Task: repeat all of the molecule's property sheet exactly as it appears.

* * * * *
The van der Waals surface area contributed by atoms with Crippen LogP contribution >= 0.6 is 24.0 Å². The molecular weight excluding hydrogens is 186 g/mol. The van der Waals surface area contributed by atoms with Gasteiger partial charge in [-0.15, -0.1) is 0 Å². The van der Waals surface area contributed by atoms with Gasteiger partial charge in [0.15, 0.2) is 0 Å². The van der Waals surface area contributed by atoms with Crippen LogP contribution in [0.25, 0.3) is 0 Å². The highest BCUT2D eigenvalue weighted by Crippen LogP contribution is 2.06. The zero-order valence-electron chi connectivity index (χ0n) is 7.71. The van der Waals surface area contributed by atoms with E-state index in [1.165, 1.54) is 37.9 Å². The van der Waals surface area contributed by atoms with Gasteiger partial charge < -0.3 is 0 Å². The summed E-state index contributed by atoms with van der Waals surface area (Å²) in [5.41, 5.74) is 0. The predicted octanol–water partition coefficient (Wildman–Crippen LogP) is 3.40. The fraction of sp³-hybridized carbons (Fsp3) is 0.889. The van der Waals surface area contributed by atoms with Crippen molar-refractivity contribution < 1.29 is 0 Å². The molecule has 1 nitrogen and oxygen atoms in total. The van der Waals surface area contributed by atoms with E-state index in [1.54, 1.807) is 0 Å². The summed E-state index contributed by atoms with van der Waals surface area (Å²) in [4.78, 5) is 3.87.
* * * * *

The van der Waals surface area contributed by atoms with Crippen LogP contribution >= 0.6 is 24.0 Å². The molecular weight excluding hydrogens is 186 g/mol. The van der Waals surface area contributed by atoms with Gasteiger partial charge in [-0.15, -0.1) is 0 Å². The van der Waals surface area contributed by atoms with Gasteiger partial charge in [0.15, 0.2) is 0 Å². The van der Waals surface area contributed by atoms with Crippen LogP contribution in [0.25, 0.3) is 0 Å². The highest BCUT2D eigenvalue weighted by Crippen LogP contribution is 2.06. The zero-order valence-electron chi connectivity index (χ0n) is 7.71. The van der Waals surface area contributed by atoms with E-state index in [1.165, 1.54) is 37.9 Å². The van der Waals surface area contributed by atoms with Gasteiger partial charge < -0.3 is 0 Å². The summed E-state index contributed by atoms with van der Waals surface area (Å²) in [5.41, 5.74) is 0. The predicted octanol–water partition coefficient (Wildman–Crippen LogP) is 3.40. The fraction of sp³-hybridized carbons (Fsp3) is 0.889. The van der Waals surface area contributed by atoms with Crippen molar-refractivity contribution < 1.29 is 0 Å². The molecule has 1 nitrogen and oxygen atoms in total. The van der Waals surface area contributed by atoms with E-state index in [1.54, 1.807) is 0 Å². The summed E-state index contributed by atoms with van der Waals surface area (Å²) in [4.78, 5) is 3.87.